Tag Archives: children

Lessons Our Children Learn (ii.)

In the previous post, I rambled about false messages parents are sometimes sending to their kids. The original issue that got me started was reading about girls being told that if boys harass them in the playground, that means they like them.

Now, luckily enough, I’m in a position where my daughter never actually was bullied by any of the boys in her school. She just doesn’t seem to be enough of the meek and mild type who becomes the first victim of bullies. Because I know it does happen, even in her primary school. Some of the boys are quite notorious. As a member of the school board I get to hear even more stories than I would otherwise, and I never stop wondering what it is that makes boys consider themselves cool when they set fire to the trashcan by the schoolyard or when they pick on those weaker than them. But neither can I stop wondering when after a weekend or holiday I find broken bottles in a sandbox. I don’t mind teenagers hanging out in a playground, and I don’t mind them drinking beer there any more than anywhere else, but beer bottles don’t break on their own in a sandbox. Sometimes I want to put up signs saying “It’s not cool to pick on weaker people. It’s actually sooooo lame.” Or “It’s no fun to see a toddler cut his hands on a broken bottle.” Or even if the glass gets noticed and the parents take their kid away from it, “It doesn’t make you a man to spoil a toddler’s fun.” When we moved during my first term in primary school, I didn’t think it the least bit cool when the fourth-termers picked on this new kid. What I considered really cool was when this class-mate of mine, who wasn’t even one of my closer buddies, stood up to them and got them off my back.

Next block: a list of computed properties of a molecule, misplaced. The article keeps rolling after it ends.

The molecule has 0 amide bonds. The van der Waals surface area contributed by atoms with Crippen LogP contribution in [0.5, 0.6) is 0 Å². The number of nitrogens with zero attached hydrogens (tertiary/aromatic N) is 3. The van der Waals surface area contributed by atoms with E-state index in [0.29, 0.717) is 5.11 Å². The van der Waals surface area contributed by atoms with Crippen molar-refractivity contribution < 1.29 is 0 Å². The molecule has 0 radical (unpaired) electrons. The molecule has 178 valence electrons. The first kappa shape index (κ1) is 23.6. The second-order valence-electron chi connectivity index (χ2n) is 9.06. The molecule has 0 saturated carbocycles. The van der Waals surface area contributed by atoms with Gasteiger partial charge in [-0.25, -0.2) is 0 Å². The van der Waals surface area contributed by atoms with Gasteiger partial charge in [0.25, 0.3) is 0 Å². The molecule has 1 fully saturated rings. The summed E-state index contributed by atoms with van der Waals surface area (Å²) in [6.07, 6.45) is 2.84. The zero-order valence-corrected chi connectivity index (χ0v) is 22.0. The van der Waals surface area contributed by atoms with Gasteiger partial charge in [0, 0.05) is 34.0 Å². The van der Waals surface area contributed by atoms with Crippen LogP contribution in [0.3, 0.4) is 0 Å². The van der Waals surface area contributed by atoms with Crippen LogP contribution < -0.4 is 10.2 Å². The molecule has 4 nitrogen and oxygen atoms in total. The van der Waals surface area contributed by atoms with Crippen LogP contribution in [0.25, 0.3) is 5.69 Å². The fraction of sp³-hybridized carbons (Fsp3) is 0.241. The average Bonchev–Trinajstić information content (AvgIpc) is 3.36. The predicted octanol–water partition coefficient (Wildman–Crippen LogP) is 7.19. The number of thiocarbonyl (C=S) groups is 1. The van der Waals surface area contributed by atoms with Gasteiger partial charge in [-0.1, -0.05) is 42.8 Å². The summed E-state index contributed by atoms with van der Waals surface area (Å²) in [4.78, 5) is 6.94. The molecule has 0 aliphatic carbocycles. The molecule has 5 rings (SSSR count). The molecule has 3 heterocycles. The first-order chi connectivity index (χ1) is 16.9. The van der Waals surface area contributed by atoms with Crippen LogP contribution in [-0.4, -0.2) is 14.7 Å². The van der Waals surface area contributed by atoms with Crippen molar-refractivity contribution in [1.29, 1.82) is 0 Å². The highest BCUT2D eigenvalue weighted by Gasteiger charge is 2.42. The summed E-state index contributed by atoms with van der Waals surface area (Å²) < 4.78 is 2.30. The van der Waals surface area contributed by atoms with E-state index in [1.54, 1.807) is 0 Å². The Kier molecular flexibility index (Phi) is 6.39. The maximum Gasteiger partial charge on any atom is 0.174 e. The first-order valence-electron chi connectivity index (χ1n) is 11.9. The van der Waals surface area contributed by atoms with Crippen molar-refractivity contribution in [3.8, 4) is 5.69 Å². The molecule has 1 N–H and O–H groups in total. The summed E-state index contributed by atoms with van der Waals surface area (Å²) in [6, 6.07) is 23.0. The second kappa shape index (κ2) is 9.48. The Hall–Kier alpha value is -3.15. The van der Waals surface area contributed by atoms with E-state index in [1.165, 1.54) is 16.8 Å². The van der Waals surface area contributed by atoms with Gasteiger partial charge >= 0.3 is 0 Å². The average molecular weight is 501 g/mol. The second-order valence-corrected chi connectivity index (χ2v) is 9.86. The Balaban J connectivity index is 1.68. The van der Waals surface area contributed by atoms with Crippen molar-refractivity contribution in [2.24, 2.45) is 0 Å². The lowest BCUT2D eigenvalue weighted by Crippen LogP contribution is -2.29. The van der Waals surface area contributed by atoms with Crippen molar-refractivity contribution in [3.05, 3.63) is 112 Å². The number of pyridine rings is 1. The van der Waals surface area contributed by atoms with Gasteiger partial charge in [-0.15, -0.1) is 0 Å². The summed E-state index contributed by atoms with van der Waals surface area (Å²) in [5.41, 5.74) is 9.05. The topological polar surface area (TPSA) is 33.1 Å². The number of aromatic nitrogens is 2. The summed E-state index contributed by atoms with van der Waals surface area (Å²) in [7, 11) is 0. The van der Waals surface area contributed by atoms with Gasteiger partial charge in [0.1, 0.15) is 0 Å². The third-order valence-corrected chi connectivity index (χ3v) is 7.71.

Recently, I’ve heard problematic behavior in boys and how it seems to become ever more common explained by the way our primary schools work. I remember years ago, girls were said to have a disadvantage at school. They were said to show less class participation allegedly for being shy. They appeared to shy away from anything that was remotely scientific or at least to give up more quickly and explain the supposed failure with a gender-specific, genetic incapability. Even if the latter may not have disappeared, entirely, the whole situation seems to have changed considerably. It was talking to an old friend who fathered a boy a few years ago that I first realized how much, at least primary schools here in Germany, are geared towards girls. There are hardly any male teachers in primary schools, the whole is so much about sitting still, proper handwriting, drawing pictures, and if you’ve done a good job, as a reward you get some colorful sticker pasted into your exercise book. I know that I as an adult sometimes can’t muster the patience for watching my daughter paint her letters rather than write them. Maybe it’s no small wonder that boys grab the first outlet, they can get. Some schools, hereabouts, react to that. They offer extracurricular boys groups, often led by a male teacher, where the boys get to participate in all sorts of activities that they are interested in, typically activities more physical than regular classes. Instead of painting pictures in art classes, they may go and build a wooden hut in a forest, for example. There’s the building of something tangible, the physical exercise of collecting the wood and raising the building, the element of danger using real, maybe sharp tools, which they’ll otherwise typically be protected from. There’s also the experience of faith being put into them by trusting them with the tools and the possibility to learn how to pay back that trust with responsibility. I’m totally in favor of such groups, especially when they set themselves rules and through a male role-model demonstrate that justice and respect are not less manly than bullying your school-mates, quite to the contrary.